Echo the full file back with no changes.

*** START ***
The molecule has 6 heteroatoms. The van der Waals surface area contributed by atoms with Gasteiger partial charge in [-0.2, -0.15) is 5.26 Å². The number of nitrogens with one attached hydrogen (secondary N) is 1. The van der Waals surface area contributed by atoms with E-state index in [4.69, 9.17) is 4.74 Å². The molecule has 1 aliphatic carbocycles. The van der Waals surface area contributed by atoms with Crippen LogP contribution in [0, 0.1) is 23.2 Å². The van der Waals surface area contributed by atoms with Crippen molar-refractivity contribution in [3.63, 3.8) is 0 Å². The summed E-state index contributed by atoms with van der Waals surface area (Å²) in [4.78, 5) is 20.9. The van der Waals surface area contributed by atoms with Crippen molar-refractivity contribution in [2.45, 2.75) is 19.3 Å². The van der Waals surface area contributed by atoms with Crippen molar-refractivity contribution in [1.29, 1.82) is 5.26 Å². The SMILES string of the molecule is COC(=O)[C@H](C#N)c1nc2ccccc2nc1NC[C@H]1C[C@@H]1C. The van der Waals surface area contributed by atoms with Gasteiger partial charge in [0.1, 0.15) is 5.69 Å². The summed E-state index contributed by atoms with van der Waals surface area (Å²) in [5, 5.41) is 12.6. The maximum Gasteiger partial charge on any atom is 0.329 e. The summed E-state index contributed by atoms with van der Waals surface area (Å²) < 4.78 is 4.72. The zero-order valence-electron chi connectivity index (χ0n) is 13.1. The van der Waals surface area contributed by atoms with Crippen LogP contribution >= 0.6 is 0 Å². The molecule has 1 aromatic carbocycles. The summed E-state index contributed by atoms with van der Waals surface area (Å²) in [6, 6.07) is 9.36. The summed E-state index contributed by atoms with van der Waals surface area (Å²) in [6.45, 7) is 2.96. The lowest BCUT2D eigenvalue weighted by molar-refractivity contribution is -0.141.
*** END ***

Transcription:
The molecule has 6 heteroatoms. The van der Waals surface area contributed by atoms with Gasteiger partial charge in [-0.2, -0.15) is 5.26 Å². The number of nitrogens with one attached hydrogen (secondary N) is 1. The van der Waals surface area contributed by atoms with E-state index in [4.69, 9.17) is 4.74 Å². The molecule has 1 aliphatic carbocycles. The van der Waals surface area contributed by atoms with Crippen LogP contribution in [0, 0.1) is 23.2 Å². The van der Waals surface area contributed by atoms with Crippen molar-refractivity contribution in [3.63, 3.8) is 0 Å². The summed E-state index contributed by atoms with van der Waals surface area (Å²) in [4.78, 5) is 20.9. The van der Waals surface area contributed by atoms with Crippen molar-refractivity contribution in [2.45, 2.75) is 19.3 Å². The van der Waals surface area contributed by atoms with Crippen molar-refractivity contribution in [1.29, 1.82) is 5.26 Å². The SMILES string of the molecule is COC(=O)[C@H](C#N)c1nc2ccccc2nc1NC[C@H]1C[C@@H]1C. The van der Waals surface area contributed by atoms with Gasteiger partial charge in [0.1, 0.15) is 5.69 Å². The summed E-state index contributed by atoms with van der Waals surface area (Å²) in [5, 5.41) is 12.6. The maximum Gasteiger partial charge on any atom is 0.329 e. The summed E-state index contributed by atoms with van der Waals surface area (Å²) < 4.78 is 4.72. The zero-order valence-electron chi connectivity index (χ0n) is 13.1. The van der Waals surface area contributed by atoms with Crippen LogP contribution >= 0.6 is 0 Å². The molecule has 1 aromatic carbocycles. The summed E-state index contributed by atoms with van der Waals surface area (Å²) in [6, 6.07) is 9.36. The summed E-state index contributed by atoms with van der Waals surface area (Å²) in [6.45, 7) is 2.96. The lowest BCUT2D eigenvalue weighted by molar-refractivity contribution is -0.141.